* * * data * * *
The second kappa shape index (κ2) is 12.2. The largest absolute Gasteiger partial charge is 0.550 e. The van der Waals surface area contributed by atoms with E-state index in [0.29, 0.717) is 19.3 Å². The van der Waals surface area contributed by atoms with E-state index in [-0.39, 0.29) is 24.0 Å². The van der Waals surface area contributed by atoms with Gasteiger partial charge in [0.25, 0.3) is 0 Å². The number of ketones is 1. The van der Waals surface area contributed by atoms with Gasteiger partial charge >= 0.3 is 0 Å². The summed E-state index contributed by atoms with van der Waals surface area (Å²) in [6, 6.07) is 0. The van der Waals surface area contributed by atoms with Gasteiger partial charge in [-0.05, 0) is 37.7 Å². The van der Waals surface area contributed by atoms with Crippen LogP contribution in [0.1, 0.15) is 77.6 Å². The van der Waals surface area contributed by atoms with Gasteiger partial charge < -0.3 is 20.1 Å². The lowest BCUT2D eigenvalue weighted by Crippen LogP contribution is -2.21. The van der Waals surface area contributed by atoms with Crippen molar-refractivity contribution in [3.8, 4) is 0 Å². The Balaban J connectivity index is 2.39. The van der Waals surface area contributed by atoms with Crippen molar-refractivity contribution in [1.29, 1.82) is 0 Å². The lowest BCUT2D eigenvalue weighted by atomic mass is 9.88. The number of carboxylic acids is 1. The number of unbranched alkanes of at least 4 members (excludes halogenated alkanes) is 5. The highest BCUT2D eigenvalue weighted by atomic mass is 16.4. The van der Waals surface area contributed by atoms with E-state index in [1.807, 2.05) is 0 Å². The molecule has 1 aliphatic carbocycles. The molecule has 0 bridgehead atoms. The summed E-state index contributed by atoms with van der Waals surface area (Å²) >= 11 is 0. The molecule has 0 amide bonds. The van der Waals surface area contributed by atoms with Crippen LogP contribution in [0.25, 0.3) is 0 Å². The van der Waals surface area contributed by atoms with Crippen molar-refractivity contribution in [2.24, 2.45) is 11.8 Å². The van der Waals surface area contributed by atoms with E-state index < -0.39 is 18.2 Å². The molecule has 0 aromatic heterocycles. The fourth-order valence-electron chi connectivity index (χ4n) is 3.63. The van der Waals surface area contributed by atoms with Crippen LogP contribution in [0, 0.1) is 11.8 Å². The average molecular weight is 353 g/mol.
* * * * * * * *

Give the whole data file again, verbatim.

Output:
The second kappa shape index (κ2) is 12.2. The largest absolute Gasteiger partial charge is 0.550 e. The van der Waals surface area contributed by atoms with E-state index in [0.29, 0.717) is 19.3 Å². The van der Waals surface area contributed by atoms with E-state index in [-0.39, 0.29) is 24.0 Å². The van der Waals surface area contributed by atoms with Gasteiger partial charge in [0.25, 0.3) is 0 Å². The number of ketones is 1. The van der Waals surface area contributed by atoms with Gasteiger partial charge >= 0.3 is 0 Å². The summed E-state index contributed by atoms with van der Waals surface area (Å²) in [6, 6.07) is 0. The van der Waals surface area contributed by atoms with Gasteiger partial charge in [-0.05, 0) is 37.7 Å². The van der Waals surface area contributed by atoms with Crippen LogP contribution in [0.1, 0.15) is 77.6 Å². The van der Waals surface area contributed by atoms with Gasteiger partial charge < -0.3 is 20.1 Å². The lowest BCUT2D eigenvalue weighted by Crippen LogP contribution is -2.21. The van der Waals surface area contributed by atoms with Crippen molar-refractivity contribution in [3.8, 4) is 0 Å². The Balaban J connectivity index is 2.39. The van der Waals surface area contributed by atoms with Crippen molar-refractivity contribution in [1.29, 1.82) is 0 Å². The lowest BCUT2D eigenvalue weighted by atomic mass is 9.88. The number of carboxylic acids is 1. The number of unbranched alkanes of at least 4 members (excludes halogenated alkanes) is 5. The highest BCUT2D eigenvalue weighted by atomic mass is 16.4. The van der Waals surface area contributed by atoms with E-state index in [1.807, 2.05) is 0 Å². The molecule has 1 aliphatic carbocycles. The molecule has 0 bridgehead atoms. The summed E-state index contributed by atoms with van der Waals surface area (Å²) >= 11 is 0. The molecule has 0 amide bonds. The van der Waals surface area contributed by atoms with Crippen LogP contribution in [0.25, 0.3) is 0 Å². The van der Waals surface area contributed by atoms with Crippen molar-refractivity contribution in [2.24, 2.45) is 11.8 Å². The van der Waals surface area contributed by atoms with E-state index < -0.39 is 18.2 Å². The molecule has 0 aromatic heterocycles. The fourth-order valence-electron chi connectivity index (χ4n) is 3.63. The van der Waals surface area contributed by atoms with Crippen LogP contribution in [0, 0.1) is 11.8 Å². The average molecular weight is 353 g/mol.